Since he was a child, he “would ever show honor and reverence to his four brothers. Every holy day he would visit their houses and failed not °nce to pay his duty”.
He was ‘peaceful and deliberate, master of the ten kingly duties”. He died at the age of 60.
Kya Swar (r. 1235-1250)
Kya Swar was born on a golden royal barge while his parents were traveling. At the death of his older brother the crown prince, he became heir to the throne. He was known as the Philosopher King for he was more interested in religious treatises than Statecraft.
He left all administrative work in the hands of his son the Crown Prince Uzana, who unfortunately was more interested in sports and travel.
Kya Swar spent his time at a lodge by the man-made Myakan Emerald Lake at the foot of Mt Tuywin, which he filled with five kinds of lotus and where “all manners of birds, duck, shelduck, crane, waterfowl and ruddy goose…take their joy”’. There, he ‘took delight in study seven times a day’. He also built and donated many monasteries.
He began construction of the Pya Tha Da Temple not far from the Sulamuni but was unable to finish it. Strangely enough for one so studious, he pierced himself while practicing martial art with his sword and so ‘returned to rest in the abode of celestials’ at the age of 57.
He was a king who had “compassion on all the people, both laymen, and monks, as though they were children of his bosom”.
He liked sporting with elephants and to travel, finding many a pretty girl on his journeys. He was “wont to be merry even as heir-apparent in the reign of his father”.
One queen who was a poor village girl gave him a son. He traveled even as far as Dallah, a town across a river a small fisher village – that one day would become Yangon site of a holy pagoda that would be enlarged and gilded nearly two centuries later to become the great Shwedagon.
He 7 went to the realm of celestials’ at the age of 38 after a wild elephant ‘touched him’, a polite usage for a royal body trampled to death.
Narathiha Pati (r. 1254-1287)
Uzana had a son by his chief queen but the ministers and plotted to place on the throne Narathiha Pati, son of the commoner village girl.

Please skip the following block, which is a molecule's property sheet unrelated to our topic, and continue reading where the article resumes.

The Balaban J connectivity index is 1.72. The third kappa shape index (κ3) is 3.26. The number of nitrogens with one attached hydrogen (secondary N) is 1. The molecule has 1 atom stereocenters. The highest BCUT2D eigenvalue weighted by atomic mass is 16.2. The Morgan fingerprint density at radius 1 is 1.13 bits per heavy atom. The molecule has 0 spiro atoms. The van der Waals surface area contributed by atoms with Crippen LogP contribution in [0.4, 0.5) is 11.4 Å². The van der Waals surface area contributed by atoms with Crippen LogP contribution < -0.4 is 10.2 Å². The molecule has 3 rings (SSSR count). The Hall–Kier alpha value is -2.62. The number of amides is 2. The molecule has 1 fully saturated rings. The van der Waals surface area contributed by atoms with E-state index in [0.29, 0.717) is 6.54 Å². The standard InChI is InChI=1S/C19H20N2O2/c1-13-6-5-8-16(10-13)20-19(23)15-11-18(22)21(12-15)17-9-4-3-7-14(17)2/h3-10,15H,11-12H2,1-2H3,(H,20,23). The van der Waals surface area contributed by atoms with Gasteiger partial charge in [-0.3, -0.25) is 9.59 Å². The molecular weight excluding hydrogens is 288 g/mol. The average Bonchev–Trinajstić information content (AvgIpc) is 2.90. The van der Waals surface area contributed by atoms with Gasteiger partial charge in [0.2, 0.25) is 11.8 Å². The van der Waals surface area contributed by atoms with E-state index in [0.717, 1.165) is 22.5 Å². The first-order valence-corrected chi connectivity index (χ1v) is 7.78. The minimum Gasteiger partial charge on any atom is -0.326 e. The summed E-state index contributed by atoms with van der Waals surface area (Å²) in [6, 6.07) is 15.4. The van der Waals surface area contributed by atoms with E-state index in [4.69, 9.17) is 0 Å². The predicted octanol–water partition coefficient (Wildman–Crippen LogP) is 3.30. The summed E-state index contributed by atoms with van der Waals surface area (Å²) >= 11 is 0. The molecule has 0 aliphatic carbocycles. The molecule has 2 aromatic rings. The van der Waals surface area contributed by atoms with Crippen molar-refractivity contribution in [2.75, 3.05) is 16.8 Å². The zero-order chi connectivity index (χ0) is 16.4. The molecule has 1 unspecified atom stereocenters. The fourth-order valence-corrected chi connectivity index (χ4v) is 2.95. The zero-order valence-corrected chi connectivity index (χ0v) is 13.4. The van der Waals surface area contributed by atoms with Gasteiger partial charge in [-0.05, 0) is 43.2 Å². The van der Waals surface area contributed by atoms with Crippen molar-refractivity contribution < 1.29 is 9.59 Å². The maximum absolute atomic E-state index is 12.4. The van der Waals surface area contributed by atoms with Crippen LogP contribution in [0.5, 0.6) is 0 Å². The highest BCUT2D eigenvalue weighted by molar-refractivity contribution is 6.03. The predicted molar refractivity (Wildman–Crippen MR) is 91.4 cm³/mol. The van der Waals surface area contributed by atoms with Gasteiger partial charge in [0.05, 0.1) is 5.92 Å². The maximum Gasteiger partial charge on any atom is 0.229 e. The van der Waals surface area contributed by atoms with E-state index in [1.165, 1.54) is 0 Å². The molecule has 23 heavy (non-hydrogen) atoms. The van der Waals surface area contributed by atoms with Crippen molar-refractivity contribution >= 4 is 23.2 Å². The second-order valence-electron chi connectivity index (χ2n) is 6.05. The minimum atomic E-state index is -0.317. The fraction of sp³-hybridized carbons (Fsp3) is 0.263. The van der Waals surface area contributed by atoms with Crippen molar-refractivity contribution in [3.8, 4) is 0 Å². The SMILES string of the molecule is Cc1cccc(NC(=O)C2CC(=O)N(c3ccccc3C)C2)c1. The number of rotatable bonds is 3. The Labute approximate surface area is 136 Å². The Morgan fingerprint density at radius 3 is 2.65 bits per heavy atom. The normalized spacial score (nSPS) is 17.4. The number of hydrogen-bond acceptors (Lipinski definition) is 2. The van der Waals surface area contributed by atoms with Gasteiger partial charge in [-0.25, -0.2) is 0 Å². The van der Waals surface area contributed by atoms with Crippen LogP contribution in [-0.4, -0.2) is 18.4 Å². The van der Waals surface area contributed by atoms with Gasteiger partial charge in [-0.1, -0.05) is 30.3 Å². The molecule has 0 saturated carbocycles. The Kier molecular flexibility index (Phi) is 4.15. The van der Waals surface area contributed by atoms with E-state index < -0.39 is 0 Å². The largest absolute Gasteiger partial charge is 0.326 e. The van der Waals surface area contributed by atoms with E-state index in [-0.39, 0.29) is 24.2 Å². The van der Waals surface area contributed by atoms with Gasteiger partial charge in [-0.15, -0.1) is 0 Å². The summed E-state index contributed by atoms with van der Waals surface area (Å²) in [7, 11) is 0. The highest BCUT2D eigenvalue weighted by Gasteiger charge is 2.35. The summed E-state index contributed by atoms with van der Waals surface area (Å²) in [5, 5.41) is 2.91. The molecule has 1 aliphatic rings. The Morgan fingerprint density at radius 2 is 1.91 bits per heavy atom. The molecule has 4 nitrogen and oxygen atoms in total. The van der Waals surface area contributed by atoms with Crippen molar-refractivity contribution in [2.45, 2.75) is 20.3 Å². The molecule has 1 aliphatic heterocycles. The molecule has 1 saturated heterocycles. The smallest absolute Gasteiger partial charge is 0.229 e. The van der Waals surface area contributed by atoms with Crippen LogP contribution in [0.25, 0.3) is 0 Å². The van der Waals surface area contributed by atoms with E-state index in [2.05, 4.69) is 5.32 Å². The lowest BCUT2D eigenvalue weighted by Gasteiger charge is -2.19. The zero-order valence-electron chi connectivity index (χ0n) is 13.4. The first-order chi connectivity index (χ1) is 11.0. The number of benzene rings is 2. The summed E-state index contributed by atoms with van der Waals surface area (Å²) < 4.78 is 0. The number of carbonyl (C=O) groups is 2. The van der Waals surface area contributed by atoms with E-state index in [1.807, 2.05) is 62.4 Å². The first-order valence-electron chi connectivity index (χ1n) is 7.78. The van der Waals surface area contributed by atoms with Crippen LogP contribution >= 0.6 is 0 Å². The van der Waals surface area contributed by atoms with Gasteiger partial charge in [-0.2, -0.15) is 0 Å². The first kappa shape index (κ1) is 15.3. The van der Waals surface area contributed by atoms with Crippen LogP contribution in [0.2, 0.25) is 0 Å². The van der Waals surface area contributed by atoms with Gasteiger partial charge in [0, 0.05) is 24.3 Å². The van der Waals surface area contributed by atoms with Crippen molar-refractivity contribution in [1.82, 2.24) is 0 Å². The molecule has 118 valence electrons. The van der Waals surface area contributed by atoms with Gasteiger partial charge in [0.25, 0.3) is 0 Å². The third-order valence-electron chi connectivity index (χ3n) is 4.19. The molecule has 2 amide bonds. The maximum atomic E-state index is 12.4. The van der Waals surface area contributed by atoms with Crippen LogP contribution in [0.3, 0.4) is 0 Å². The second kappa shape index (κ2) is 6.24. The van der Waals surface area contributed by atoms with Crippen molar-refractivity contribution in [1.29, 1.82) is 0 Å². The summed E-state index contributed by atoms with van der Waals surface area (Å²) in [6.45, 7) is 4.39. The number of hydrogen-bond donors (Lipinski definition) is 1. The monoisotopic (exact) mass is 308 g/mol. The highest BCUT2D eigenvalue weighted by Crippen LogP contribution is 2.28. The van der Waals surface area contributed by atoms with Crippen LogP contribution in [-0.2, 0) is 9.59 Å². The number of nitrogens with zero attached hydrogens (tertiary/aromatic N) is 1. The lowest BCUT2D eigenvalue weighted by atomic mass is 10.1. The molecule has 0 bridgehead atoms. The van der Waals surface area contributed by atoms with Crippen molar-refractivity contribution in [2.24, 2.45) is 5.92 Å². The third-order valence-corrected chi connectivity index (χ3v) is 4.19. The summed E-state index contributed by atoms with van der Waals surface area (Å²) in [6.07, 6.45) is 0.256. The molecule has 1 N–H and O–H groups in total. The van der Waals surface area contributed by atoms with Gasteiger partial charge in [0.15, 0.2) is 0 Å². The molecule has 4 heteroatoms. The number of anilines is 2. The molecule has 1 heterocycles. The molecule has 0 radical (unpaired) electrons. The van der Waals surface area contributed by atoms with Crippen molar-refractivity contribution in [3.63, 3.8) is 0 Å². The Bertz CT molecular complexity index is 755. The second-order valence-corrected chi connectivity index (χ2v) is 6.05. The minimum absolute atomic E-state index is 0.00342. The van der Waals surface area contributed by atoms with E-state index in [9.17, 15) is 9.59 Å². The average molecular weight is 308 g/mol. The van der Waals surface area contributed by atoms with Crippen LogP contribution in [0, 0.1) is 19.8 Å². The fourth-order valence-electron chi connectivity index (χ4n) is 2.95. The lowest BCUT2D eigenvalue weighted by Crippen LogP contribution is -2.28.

Once in power, he turned out to be more arrogant than believed to have been ignored in his former life, he was “violent in envy, proud and wrathful, and gluttonous in eating and drinking. ..Covetous and ambitious”.
His pride and willfulness drove him to refuse with some haughtiness the demands of Kublai Khan that Bagan must send tributes. Under the Sung dynasty, Bagan kings were treated with honor but the Khan had recently overthrown the Sung emperor and hoped to conquer all of Asia. The refusal to pay tributes brought the vengeful armies of Kublai Khan. The Bagan armies fought back valiantly but the king fled southwards down the Ayeyarwaddy River, forever earning him the name T’ayoke Pyay Min or the King who fled from the Chinese.
Thiha Thu, his son from a minor queen, offered sanctuary to his father on his flight and then forced him to eat poison. Filled witl1 bitterness for this betrayal, Narathiha Pati prayed with his dying breath that in all future lives he would never have a male child. He died at the age of 51.
Kyaw Swar (r. 1287-1298)
Thiha Thu was soon killed by his half-brother Kyaw Swar who took the throne of the now-bereft Bagan, with the support of Kublai Khan, thought Kyaw Swar was not of kingly calibre and was killed and replaced with his young son Saw Hnit by three princes of Shan- Bamar descent, Athin Garaza, Raza Thingyan and Thiha Thu. They had once served at the Bagan court with their Shan father who was the governor of Myinsaing, a town to the north, their mother was Bamar.
At the death of KYaw Swar’ Kublai khan again sent his forces but they were repelled at Myinsaing by Thiha Thu, youngest of the three Shan brothers. The Mongol armies retreated to China whereupon the Great Khan and immediately the Battle of Myinsaing is a great moment in Myanmar’s history.
Saw Hnit (r.1298-1312)
Son of the previous king Kyaw Swar, he was only sixteen when was placed on the throne by the Shan brothers.
Saw Mon Hnit (r. 1312-1342)
When ‘King’ Saw Hnuit died, his son Saw Mon Hnit ascended the throne, an empty power as the glory of Bagan had passed with the death of Narathiha Pati.
After the fall of Bagan, the three brothers left to build three small kingdoms further north, near a place that was to become the city of Mandalay some 500 years later.
Thiha Thu’s kingdom was named Pinya. It is said that he was presented with the carcass of a white elephant as even if dead, white elephants were considered highly auspicious. Since then, Thiha Thu took the title ‘Hsin Byu Shin’ or ‘Lord of the White Elephant’. He also married a princess of the Bagan dynasty so that the blood of Bagan royalty ran in the veins of his heirs.
Many princes of the house of Bagan escaped with thousands of retainers to Toungoo, some 200 miles Southeast of Bagan. It was once situated deep in the inaccessible teak jungles, and thus safe from invasion. A powerful kingdom was to rise there two centuries later and kings of its dynasty would forge the Second Myanmar Empire.
By the time Saw Mon Hnit passed there was neither kingdom nor heir left in Bagan. The dynasty was gone but the bloodline continued for many centuries in other parts of the broken empire.